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I was recently trying to put together some examples of good landing page design and found there was a lack of blog posts looking at physical products in particular.

There are lots of blog posts about designing effective landing pages, and case studies of websites that are doing it right, but nearly all of the examples given were of landing pages for software or service products.

Yes, you can apply many of the same principles and tactics, but still, it’d be nice to have some examples of physical products being sold. 

While nearly every ecommerce store sells physical products, I was looking for those one-page, mega converting landing pages, probably selling only one product, and doing that as well as possible.

Even this poor old Quora question has gone unanswered for far too long: What are some good examples of landing pages for physical products? I shall be posting an answer to that question once this blog post goes live. 

While researching this post I looked at between 200-300 different products, and while there were many good examples, the vast majority of them followed the same template.

There was a distinct lack of landing pages trying to do something different; perhaps for fear of straying too far from the accepted model of landing page design?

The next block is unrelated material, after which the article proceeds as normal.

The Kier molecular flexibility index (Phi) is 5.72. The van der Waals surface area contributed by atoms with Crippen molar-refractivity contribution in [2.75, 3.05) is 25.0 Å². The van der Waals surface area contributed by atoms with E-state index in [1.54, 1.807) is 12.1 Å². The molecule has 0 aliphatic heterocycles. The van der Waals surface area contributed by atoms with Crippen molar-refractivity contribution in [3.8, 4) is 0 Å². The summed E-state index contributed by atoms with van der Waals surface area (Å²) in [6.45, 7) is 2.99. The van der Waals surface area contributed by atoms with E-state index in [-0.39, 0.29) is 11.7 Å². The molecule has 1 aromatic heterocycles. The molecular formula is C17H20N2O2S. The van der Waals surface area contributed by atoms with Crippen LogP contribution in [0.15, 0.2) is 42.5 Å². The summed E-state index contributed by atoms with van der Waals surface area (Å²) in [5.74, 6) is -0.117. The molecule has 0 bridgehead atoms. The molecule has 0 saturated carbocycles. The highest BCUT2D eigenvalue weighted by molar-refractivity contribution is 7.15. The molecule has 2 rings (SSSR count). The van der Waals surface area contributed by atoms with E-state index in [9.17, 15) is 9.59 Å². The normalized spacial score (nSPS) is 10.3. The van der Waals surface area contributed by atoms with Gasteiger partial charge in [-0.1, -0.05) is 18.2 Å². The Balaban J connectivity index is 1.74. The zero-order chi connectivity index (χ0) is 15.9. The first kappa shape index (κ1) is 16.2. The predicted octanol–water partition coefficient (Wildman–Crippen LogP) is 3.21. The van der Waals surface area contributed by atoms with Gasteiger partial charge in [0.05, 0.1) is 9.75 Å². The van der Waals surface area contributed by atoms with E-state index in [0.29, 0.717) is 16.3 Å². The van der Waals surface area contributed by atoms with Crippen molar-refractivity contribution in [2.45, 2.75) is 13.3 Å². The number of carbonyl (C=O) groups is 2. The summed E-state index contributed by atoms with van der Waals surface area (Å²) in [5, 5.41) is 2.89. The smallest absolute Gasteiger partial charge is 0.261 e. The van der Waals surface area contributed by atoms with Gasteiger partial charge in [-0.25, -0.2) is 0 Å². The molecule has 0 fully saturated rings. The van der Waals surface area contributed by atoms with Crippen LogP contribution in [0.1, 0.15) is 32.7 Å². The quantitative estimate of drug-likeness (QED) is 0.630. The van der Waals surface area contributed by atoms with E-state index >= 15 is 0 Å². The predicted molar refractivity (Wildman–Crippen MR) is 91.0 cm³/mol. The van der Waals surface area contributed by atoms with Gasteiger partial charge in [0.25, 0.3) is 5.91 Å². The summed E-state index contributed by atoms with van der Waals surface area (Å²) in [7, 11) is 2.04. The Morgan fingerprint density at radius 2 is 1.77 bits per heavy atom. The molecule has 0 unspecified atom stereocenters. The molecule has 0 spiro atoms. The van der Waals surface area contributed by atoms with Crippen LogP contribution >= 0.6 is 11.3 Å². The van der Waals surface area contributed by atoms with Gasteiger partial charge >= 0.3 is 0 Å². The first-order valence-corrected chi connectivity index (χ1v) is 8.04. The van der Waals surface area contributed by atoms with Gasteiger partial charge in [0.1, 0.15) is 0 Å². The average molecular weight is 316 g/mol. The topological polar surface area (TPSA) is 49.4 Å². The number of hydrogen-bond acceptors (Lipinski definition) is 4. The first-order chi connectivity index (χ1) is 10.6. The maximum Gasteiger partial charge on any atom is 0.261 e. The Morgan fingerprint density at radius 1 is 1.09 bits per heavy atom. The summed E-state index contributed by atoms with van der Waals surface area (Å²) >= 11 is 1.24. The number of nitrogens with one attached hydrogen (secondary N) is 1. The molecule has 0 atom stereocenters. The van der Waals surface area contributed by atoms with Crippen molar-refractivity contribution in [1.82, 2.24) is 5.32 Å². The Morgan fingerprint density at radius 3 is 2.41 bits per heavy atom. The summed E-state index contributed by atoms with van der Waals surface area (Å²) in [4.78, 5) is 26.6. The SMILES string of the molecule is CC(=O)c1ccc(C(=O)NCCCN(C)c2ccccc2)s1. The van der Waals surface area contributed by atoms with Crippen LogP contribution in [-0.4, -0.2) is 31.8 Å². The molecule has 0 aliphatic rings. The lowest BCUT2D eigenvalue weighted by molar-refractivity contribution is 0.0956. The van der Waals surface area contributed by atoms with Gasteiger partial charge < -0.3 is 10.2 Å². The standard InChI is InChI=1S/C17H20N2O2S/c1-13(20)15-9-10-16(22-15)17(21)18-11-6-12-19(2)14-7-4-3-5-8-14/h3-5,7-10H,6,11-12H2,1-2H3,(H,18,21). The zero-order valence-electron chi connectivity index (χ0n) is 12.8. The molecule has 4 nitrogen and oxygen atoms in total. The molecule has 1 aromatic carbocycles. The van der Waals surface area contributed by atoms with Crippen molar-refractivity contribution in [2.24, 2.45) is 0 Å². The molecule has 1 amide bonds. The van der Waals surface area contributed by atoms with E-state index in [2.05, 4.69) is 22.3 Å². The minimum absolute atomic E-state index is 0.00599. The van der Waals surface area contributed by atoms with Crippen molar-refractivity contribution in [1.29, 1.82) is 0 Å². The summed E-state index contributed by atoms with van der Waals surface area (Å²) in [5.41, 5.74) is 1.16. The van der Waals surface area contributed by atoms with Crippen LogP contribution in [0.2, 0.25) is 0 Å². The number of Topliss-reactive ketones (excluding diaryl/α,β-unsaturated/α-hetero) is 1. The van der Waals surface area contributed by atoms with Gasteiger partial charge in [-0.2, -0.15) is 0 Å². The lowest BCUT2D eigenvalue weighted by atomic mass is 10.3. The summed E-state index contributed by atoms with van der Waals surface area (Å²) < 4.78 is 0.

So for this blog post I have decided to pick out three examples which I felt stood out from the rest and were distinctive. Even if you removed the branding, these pages are unmistakably unique. 

But, so you feel like you’re getting your money’s (or rather attention’s) worth, I have included a list of other examples I found which had many good features, but didn’t necessarily break the mold.

Hopefully, by reading this post, you will have a host of great examples to refer to next time you’re designing a landing page for a physical product. 

Three examples that are doing something different

Google Nexus 

I’m going to start with a company who are getting very good at landing page design: Google, with the Nexus phones and tablets. The Nexus landing page is a big, full screen design that manages to make an impact while being incredibly minimal.

Clicking the “watch video” button causes the other UI elements to disappear and a full screen video begins to play - one of the best examples of making a feature of video I’ve seen on a landing page. 

You can then choose either the 'Phones' or 'Tablets' option from the bottom of the screen to be whisked off to a separate landing page focused on one of those two product types. 

The new landing page is similarly minimal, using lots of white space, and explains the core benefits as you scroll down the page. Overall, it’s an incredibly classy-feeling experience, and I’ve come to expect nothing less from Google.

As an aside, if you want to see what Google would do with an infographic, check out this one from earlier this year: How Search Works

Nest

Nest is a 'next generation thermostat' that is supposed to save you energy by programming itself, as well as by many other high-tech functions.

What makes this landing page interesting is that it tells a story, and one that's interactive at times too. Scrolling down the page shows you “365 days with Nest”, showing you how the product learns over time while teaching you its features as well.